More than 10,000 farmers marched in Haiti last Friday, opposing a $4 million donation of hybrid seeds from the Monsanto Corporation that are being shipped with the support of the Haitian government and under the auspices of USAID. Small farmers -- the backbone of Haiti's agricultural system -- say that since hybrid seeds cannot be saved from season to season, farmers who accept them would have to buy more seeds rather than save indigenous varieties, which risks debt. They walked from Papay to Hinche, the capital of Haiti's humid Central Plateau region, picking up marchers along the way.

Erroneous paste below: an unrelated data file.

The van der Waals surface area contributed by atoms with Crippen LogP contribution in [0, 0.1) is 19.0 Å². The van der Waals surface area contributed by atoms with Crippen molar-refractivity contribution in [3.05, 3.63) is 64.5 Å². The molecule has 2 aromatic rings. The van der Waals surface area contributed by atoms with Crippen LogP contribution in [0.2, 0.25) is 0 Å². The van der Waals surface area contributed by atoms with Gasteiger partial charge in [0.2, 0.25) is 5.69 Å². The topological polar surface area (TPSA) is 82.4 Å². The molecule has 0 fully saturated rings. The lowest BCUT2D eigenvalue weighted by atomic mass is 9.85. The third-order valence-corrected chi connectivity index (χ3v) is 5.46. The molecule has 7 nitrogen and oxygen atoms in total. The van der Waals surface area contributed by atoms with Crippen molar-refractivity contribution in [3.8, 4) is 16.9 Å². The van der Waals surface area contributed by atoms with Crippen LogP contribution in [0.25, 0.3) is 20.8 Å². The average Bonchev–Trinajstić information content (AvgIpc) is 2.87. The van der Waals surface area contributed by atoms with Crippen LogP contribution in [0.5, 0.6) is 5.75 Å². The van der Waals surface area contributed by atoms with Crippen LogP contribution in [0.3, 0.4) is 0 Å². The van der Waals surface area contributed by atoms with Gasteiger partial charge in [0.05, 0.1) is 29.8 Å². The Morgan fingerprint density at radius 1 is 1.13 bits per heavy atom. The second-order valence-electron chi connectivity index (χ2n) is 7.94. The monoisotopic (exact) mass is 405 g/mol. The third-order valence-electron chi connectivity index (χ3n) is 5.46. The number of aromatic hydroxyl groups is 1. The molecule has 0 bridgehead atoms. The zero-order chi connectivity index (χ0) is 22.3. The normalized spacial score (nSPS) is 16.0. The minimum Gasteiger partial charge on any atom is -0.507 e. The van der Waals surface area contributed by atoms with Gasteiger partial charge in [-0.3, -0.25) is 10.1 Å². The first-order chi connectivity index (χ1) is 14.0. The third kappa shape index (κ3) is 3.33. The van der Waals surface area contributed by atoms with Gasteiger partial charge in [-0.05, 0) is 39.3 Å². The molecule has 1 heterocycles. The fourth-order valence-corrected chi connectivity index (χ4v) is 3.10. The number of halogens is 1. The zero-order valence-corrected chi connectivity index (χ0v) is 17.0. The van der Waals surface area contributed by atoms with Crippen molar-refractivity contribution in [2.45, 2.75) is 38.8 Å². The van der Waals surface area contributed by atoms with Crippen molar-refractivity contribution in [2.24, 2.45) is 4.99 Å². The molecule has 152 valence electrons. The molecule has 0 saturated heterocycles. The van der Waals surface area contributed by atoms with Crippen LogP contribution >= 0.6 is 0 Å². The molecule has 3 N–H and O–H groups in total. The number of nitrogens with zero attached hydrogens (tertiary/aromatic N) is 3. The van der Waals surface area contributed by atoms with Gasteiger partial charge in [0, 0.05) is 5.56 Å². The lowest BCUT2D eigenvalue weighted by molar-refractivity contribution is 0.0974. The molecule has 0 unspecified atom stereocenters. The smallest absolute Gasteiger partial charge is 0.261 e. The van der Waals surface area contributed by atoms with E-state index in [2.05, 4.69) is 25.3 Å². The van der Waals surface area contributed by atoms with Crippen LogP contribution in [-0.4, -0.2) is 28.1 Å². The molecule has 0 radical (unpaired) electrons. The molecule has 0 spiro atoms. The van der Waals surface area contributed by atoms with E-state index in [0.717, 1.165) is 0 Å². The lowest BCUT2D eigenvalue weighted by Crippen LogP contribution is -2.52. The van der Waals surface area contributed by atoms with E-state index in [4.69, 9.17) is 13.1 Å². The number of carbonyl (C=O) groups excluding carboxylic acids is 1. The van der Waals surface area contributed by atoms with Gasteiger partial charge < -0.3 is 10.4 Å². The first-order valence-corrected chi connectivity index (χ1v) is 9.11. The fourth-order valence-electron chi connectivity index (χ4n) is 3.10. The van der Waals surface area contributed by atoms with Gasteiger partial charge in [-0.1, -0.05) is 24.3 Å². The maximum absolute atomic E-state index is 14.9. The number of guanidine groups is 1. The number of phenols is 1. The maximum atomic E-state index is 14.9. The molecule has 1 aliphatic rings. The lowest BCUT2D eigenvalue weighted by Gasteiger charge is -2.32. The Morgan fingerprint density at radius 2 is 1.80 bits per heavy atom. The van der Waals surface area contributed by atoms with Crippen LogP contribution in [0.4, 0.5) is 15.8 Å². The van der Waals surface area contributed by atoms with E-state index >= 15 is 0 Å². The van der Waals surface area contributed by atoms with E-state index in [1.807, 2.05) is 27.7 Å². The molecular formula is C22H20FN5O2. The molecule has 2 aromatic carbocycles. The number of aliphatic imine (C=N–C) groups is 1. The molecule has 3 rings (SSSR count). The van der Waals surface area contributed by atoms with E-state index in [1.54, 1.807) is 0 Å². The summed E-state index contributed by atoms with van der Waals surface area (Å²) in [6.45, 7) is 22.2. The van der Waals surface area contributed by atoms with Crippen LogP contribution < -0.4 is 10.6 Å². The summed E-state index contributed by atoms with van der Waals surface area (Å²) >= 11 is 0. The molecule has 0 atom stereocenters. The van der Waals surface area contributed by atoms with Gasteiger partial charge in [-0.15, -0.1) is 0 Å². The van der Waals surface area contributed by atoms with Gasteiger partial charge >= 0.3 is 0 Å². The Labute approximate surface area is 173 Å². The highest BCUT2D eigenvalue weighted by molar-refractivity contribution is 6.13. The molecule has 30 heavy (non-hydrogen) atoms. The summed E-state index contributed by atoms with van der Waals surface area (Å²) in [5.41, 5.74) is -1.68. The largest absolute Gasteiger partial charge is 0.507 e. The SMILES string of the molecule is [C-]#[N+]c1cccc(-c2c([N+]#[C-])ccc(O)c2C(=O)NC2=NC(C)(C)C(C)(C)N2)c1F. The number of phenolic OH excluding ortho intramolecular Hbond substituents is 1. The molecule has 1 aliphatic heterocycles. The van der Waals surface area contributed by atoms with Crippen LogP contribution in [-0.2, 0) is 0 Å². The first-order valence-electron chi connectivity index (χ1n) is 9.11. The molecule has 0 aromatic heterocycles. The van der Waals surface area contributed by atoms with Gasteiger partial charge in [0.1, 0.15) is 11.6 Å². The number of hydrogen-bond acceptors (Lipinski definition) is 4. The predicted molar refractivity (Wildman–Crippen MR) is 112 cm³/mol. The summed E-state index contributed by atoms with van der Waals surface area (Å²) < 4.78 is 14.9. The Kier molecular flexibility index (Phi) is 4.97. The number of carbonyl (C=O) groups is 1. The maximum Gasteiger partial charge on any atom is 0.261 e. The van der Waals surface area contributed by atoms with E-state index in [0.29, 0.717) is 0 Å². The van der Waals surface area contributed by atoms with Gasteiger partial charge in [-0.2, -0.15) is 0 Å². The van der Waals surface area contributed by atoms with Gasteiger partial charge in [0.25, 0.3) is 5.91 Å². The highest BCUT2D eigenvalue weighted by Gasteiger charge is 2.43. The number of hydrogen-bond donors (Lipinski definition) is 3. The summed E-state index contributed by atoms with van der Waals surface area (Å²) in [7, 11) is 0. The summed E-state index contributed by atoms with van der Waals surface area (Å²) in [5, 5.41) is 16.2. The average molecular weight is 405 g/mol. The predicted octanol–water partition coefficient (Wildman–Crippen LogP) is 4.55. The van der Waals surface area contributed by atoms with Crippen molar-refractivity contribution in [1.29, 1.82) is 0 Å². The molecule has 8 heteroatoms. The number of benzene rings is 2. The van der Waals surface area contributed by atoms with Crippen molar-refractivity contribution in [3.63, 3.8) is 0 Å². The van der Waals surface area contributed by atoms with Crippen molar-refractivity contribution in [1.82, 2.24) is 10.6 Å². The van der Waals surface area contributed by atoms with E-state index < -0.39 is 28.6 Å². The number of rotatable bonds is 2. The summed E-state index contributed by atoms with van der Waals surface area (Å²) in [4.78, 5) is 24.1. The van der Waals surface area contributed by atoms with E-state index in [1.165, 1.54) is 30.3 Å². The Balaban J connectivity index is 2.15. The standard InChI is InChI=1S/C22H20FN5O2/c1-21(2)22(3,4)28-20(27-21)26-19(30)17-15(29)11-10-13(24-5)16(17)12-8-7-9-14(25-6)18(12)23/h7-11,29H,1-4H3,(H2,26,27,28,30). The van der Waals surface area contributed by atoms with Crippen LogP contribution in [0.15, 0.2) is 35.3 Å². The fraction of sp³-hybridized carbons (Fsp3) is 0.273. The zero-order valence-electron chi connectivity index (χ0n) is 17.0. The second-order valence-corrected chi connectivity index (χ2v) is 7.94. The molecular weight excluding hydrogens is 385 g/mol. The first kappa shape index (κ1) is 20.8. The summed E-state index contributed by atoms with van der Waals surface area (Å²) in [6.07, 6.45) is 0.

At a rally, Chavannes Jean-Baptiste of the Peasant Movement of Papay (MPP) burned a fistful of hybrid seeds and then distributed native corn seeds to the crowd. Kettly Alexandre, also of MPP, said of the day: "We have an agriculture of subsistence that permits us to survive. We have a family agriculture. It is up to us to protect our seeds ... For centuries we have produced our own seeds. We cannot now become dependent on a corporation like Monsanto."
Rev. Skye Murray is the coordinator and U.S. Partner of FONDAMA, a coalition of small Haitian farmers.